ONE GLASS OF JUICE A DAY RAISES RISK OF CAN­CER

Fruit juice and fizzy drinks sig­nif­i­cantly raise the risk of can­cer, a ma­jor study shows to­day.

Daily Mail - - Front Page - By Ben Spencer Med­i­cal Cor­re­spon­dent

As lit­tle as 100ml of pure juice a day – a small glass, or a third of a can – in­creased the odds of the dis­ease by 12 per cent. And the same quan­tity of sweet­ened soft drink, such as cor­dial or fizzy pop, raised the risk of de­vel­op­ing can­cer by 19 per cent.

Ex­perts warned con­sumers were be­ing tricked into think­ing that nat­u­ral fruit juice was healthy even though it is packed with sugar.

They said it did not mat­ter whether the juice was freshly squeezed or sold in a bot­tle. The risk also rose with each glass con­sumed. How­ever the chance of de­vel­op­ing can­cer is still very low: for every 1,000 peo­ple who con­sume sug­ary drinks, 26 would get the dis­ease over five years. That com­pares with 22 per 1,000 for those who shun the prod­ucts.

Doc­tors said the study, which tracked more than 100,000 peo­ple, strength­ened the case for ro­bust ac­tion to cut con­sump­tion of sug­ary

drinks. How­ever Tory lead­er­ship con­tender Boris John­son last week said he might re­verse Theresa May’s sugar levy on soft drinks, be­lit­tling such mea­sures as ‘sin stealth taxes’.

Health of­fi­cials are in­creas­ingly con­cerned about sugar con­sump­tion, par­tic­u­larly among chil­dren.

In­take is around twice the rec­om­mended lim­its for peo­ple of all ages, ac­cord­ing to fig­ures from Public Health Eng­land. And soft drinks are the big­gest source of sugar for chil­dren and teenagers – mak­ing for the worst rates in Europe.

The re­searchers, from the Sor­bonne study cen­tre in Paris and the French public health agency, said strong poli­cies to cut in­take of sweet drinks could even cut can­cer rates.

Writ­ing last night in the Bri­tish Med­i­cal Jour­nal, they said: ‘Th­ese data sup­port the rel­e­vance of ex­ist­ing nu­tri­tional rec­om­men­da­tions to limit sug­ary drink con­sump­tion, in­clud­ing 100 per cent fruit juice, as well as pol­icy ac­tions, such as tax­a­tion and mar­ket­ing re­stric­tions tar­get­ing sug­ary drinks, which might po­ten­tially con­trib­ute to the re­duc­tion of can­cer in­ci­dence.’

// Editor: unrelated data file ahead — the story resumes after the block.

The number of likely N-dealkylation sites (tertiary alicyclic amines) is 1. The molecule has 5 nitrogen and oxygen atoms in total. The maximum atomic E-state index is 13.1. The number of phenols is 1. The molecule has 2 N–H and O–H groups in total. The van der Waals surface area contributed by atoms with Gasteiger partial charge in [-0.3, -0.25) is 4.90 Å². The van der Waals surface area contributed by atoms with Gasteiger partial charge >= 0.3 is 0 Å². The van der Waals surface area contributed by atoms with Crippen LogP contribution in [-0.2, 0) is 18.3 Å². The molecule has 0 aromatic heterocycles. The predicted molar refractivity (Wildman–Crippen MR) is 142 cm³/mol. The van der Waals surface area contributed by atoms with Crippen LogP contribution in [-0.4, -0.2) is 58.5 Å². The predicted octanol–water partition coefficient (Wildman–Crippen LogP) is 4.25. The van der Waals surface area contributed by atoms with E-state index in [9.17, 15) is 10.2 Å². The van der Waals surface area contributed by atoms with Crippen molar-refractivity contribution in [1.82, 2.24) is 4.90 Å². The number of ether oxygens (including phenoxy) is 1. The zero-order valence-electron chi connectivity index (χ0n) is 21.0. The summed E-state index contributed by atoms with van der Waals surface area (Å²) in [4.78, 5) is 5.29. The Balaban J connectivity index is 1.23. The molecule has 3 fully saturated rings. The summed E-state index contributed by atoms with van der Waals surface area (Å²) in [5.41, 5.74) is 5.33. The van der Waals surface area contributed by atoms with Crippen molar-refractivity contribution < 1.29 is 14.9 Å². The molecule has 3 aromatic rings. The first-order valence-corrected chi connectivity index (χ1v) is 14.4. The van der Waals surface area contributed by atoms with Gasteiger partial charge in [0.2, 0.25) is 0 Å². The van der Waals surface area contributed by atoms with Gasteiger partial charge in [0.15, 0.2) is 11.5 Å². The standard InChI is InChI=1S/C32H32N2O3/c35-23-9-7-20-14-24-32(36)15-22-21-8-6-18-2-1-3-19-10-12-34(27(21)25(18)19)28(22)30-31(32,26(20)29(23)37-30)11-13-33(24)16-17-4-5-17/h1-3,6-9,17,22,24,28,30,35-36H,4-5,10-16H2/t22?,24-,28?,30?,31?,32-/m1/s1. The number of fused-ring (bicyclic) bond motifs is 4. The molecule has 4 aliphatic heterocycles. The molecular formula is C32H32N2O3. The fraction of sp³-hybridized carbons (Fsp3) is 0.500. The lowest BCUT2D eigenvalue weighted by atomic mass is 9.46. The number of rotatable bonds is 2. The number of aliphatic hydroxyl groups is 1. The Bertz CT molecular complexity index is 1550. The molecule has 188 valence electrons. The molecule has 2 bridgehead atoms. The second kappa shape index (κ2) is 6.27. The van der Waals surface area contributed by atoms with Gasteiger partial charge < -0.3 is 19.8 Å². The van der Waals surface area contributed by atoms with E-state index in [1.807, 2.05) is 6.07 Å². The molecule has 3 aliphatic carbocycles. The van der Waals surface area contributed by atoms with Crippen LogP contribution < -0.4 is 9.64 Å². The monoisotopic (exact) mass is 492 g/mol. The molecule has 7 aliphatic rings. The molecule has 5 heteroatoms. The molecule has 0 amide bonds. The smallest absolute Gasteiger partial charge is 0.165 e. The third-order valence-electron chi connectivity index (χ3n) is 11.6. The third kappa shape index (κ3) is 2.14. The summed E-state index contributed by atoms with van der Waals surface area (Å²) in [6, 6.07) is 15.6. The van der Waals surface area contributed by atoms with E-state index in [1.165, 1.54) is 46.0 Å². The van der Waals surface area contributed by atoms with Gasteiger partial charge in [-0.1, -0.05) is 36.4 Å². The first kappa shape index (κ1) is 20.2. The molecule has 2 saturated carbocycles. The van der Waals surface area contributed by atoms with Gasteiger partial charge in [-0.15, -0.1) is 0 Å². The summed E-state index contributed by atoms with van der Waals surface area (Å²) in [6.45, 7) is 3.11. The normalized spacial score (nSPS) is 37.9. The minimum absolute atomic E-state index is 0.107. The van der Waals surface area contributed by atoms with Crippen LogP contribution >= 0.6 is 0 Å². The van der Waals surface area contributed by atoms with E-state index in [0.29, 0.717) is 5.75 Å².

The team tracked 101,257 peo­ple in France who were aged 42 on av­er­age at the start of the five-year study. The re­sults showed that ar­ti­fi­cially-sweet­ened drinks, such as diet cola, re­sulted in no in­creased can­cer risk.

‘The pop­u­la­tion con­tin­ues to be conned into think­ing that “nat­u­ral” au­to­mat­i­cally equates to “health­ier” which is sim­ply not the case,’ said Pro­fes­sor Niko­lai Petro­vsky of Flin­ders Univer­sity in Aus­tralia.

‘ High- sugar nat­u­ral fruit drinks, which are flour­ish­ing world­wide and be­ing mar­keted as a health­ier op­tion by juice and smoothie com­pa­nies, can be just as bad if not worse than the car­bon­ated drinks they are at­tempt­ing to

‘Rely on wa­ter in­stead’

re­place, as in many cases they can have an even higher to­tal sugar con­tent.’

Obe­sity is a known cause of 13 dif­fer­ent types of can­cer but the new study found even slim peo­ple were at in­creased risk if they drank sug­ary drinks or fruit juice.

The team said be­ing over­weight ‘might not be the only driver of the as­so­ci­a­tion be­tween sug­ary drinks and the risk of can­cer’.

They pointed to other re­search which sug­gested that sug­ary drinks pro­moted body fat around the ab­domen, even if a per­son is of a healthy weight, which in turn pro­motes the growth of tu­mours.

Dr Gra­ham Wheeler, se­nior statis­ti­cian at Can­cer Re­search UK, warned that the study as­sumed a link with can­cer and ‘this still needs fur­ther re­search’.

Dr Ali­son Ted­stone, chief nu­tri­tion­ist at Public Health Eng­land, said: ‘Reg­u­larly con­sum­ing drinks high in sugar can con­trib­ute to tooth de­cay and weight gain.

‘Be­ing over­weight can cause se­ri­ous ill health – in­clud­ing some can­cers.’ But Gavin Part­ing­ton, di­rec­tor-gen­eral of the Bri­tish Soft Drinks As­so­ci­a­tion trade group, said the study ‘does not pro­vide ev­i­dence of cause, as the au­thors read­ily ad­mit’.

‘Soft drinks are safe to con­sume as part of a bal­anced diet,’ he added. ‘ The soft drinks in­dus­try recog­nises it has a role to play in help­ing to tackle obe­sity which is why we have led the way in calo­rie and sugar re­duc­tion.’

He said over­all sugar in­take from soft drinks had fallen 29 per cent be­tween May 2015 and May 2019.

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